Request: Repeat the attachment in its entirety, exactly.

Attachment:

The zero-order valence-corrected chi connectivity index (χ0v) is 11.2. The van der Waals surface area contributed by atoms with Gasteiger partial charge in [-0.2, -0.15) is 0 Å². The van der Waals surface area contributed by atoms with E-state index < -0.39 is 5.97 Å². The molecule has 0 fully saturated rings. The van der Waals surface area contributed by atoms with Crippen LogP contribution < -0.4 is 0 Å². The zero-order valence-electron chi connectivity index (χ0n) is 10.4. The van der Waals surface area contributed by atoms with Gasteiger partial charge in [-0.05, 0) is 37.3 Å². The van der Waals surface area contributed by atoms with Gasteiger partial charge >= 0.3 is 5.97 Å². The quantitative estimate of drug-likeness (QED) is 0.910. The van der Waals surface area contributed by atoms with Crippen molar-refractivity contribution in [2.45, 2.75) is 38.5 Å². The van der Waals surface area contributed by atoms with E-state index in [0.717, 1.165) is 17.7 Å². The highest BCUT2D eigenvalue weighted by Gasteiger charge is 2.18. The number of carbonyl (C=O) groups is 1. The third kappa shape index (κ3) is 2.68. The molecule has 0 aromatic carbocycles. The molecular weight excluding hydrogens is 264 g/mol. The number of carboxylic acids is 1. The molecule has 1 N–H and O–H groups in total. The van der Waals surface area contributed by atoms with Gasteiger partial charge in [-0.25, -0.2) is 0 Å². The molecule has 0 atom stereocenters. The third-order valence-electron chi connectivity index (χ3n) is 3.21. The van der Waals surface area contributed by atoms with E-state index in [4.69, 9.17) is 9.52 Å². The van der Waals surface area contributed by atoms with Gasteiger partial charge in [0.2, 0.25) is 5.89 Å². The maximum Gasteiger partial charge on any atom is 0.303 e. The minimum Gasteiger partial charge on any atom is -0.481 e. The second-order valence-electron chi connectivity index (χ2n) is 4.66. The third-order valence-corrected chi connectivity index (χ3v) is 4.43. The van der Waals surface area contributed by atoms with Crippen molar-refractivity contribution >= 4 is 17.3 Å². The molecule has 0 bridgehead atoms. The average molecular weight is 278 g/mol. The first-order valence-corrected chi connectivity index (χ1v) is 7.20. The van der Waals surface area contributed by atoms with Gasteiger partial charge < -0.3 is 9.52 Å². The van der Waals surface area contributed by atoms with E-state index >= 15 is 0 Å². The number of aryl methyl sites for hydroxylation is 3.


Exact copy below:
The zero-order valence-corrected chi connectivity index (χ0v) is 11.2. The van der Waals surface area contributed by atoms with Gasteiger partial charge in [-0.2, -0.15) is 0 Å². The van der Waals surface area contributed by atoms with E-state index < -0.39 is 5.97 Å². The molecule has 0 fully saturated rings. The van der Waals surface area contributed by atoms with Crippen LogP contribution < -0.4 is 0 Å². The zero-order valence-electron chi connectivity index (χ0n) is 10.4. The van der Waals surface area contributed by atoms with Gasteiger partial charge in [-0.05, 0) is 37.3 Å². The van der Waals surface area contributed by atoms with Gasteiger partial charge >= 0.3 is 5.97 Å². The quantitative estimate of drug-likeness (QED) is 0.910. The van der Waals surface area contributed by atoms with Crippen molar-refractivity contribution in [2.45, 2.75) is 38.5 Å². The van der Waals surface area contributed by atoms with E-state index in [0.717, 1.165) is 17.7 Å². The highest BCUT2D eigenvalue weighted by Gasteiger charge is 2.18. The number of carbonyl (C=O) groups is 1. The third kappa shape index (κ3) is 2.68. The molecule has 0 aromatic carbocycles. The molecular weight excluding hydrogens is 264 g/mol. The number of carboxylic acids is 1. The molecule has 1 N–H and O–H groups in total. The van der Waals surface area contributed by atoms with Gasteiger partial charge in [-0.25, -0.2) is 0 Å². The molecule has 0 atom stereocenters. The third-order valence-electron chi connectivity index (χ3n) is 3.21. The van der Waals surface area contributed by atoms with E-state index in [4.69, 9.17) is 9.52 Å². The van der Waals surface area contributed by atoms with Gasteiger partial charge in [0.2, 0.25) is 5.89 Å². The maximum Gasteiger partial charge on any atom is 0.303 e. The minimum Gasteiger partial charge on any atom is -0.481 e. The second-order valence-electron chi connectivity index (χ2n) is 4.66. The third-order valence-corrected chi connectivity index (χ3v) is 4.43. The van der Waals surface area contributed by atoms with Crippen molar-refractivity contribution >= 4 is 17.3 Å². The molecule has 0 bridgehead atoms. The average molecular weight is 278 g/mol. The first-order valence-corrected chi connectivity index (χ1v) is 7.20. The van der Waals surface area contributed by atoms with Gasteiger partial charge < -0.3 is 9.52 Å². The van der Waals surface area contributed by atoms with E-state index >= 15 is 0 Å². The number of aryl methyl sites for hydroxylation is 3.